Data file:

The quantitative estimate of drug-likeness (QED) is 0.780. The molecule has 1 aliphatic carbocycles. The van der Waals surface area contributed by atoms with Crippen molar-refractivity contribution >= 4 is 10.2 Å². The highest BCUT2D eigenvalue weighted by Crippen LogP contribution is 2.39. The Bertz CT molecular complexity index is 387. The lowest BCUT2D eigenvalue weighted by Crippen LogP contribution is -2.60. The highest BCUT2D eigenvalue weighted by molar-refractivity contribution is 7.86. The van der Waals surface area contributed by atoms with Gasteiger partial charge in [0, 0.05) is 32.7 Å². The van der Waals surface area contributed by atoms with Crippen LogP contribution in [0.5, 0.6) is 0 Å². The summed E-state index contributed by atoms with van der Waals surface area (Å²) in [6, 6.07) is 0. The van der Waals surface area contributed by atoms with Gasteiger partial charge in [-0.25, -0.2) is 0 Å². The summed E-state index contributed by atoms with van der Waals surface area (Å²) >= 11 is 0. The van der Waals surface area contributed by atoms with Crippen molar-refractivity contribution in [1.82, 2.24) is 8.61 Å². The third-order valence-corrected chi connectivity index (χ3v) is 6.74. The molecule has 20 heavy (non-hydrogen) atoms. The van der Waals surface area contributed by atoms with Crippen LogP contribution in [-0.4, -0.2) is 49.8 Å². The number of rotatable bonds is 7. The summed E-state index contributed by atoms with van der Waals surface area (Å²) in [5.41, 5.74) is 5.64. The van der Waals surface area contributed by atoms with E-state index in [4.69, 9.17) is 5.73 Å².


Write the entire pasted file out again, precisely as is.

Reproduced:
The quantitative estimate of drug-likeness (QED) is 0.780. The molecule has 1 aliphatic carbocycles. The van der Waals surface area contributed by atoms with Crippen molar-refractivity contribution >= 4 is 10.2 Å². The highest BCUT2D eigenvalue weighted by Crippen LogP contribution is 2.39. The Bertz CT molecular complexity index is 387. The lowest BCUT2D eigenvalue weighted by Crippen LogP contribution is -2.60. The highest BCUT2D eigenvalue weighted by molar-refractivity contribution is 7.86. The van der Waals surface area contributed by atoms with Gasteiger partial charge in [0, 0.05) is 32.7 Å². The van der Waals surface area contributed by atoms with Crippen LogP contribution in [0.5, 0.6) is 0 Å². The summed E-state index contributed by atoms with van der Waals surface area (Å²) in [6, 6.07) is 0. The van der Waals surface area contributed by atoms with Gasteiger partial charge in [-0.25, -0.2) is 0 Å². The summed E-state index contributed by atoms with van der Waals surface area (Å²) >= 11 is 0. The van der Waals surface area contributed by atoms with Crippen molar-refractivity contribution in [1.82, 2.24) is 8.61 Å². The third-order valence-corrected chi connectivity index (χ3v) is 6.74. The molecule has 20 heavy (non-hydrogen) atoms. The van der Waals surface area contributed by atoms with Crippen LogP contribution in [-0.4, -0.2) is 49.8 Å². The number of rotatable bonds is 7. The summed E-state index contributed by atoms with van der Waals surface area (Å²) in [5.41, 5.74) is 5.64. The van der Waals surface area contributed by atoms with E-state index in [4.69, 9.17) is 5.73 Å².